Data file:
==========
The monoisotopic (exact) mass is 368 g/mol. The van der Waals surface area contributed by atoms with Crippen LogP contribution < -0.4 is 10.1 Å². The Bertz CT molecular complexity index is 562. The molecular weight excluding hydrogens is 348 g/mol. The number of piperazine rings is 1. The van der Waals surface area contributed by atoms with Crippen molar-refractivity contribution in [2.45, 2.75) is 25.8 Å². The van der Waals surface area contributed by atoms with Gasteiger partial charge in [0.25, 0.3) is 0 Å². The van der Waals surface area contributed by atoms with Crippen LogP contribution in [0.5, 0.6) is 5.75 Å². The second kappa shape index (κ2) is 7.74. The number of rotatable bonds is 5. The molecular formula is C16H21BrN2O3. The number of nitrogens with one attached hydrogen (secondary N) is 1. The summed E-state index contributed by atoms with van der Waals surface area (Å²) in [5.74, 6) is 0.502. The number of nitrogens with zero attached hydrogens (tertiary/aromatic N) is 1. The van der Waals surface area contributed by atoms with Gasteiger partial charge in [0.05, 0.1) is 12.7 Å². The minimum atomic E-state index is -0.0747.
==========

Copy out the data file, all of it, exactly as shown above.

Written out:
The monoisotopic (exact) mass is 368 g/mol. The van der Waals surface area contributed by atoms with Crippen LogP contribution < -0.4 is 10.1 Å². The Bertz CT molecular complexity index is 562. The molecular weight excluding hydrogens is 348 g/mol. The number of piperazine rings is 1. The van der Waals surface area contributed by atoms with Crippen molar-refractivity contribution in [2.45, 2.75) is 25.8 Å². The van der Waals surface area contributed by atoms with Gasteiger partial charge in [0.25, 0.3) is 0 Å². The van der Waals surface area contributed by atoms with Crippen LogP contribution in [0.5, 0.6) is 5.75 Å². The second kappa shape index (κ2) is 7.74. The number of rotatable bonds is 5. The molecular formula is C16H21BrN2O3. The number of nitrogens with one attached hydrogen (secondary N) is 1. The summed E-state index contributed by atoms with van der Waals surface area (Å²) in [5.74, 6) is 0.502. The number of nitrogens with zero attached hydrogens (tertiary/aromatic N) is 1. The van der Waals surface area contributed by atoms with Gasteiger partial charge in [0.05, 0.1) is 12.7 Å². The minimum atomic E-state index is -0.0747.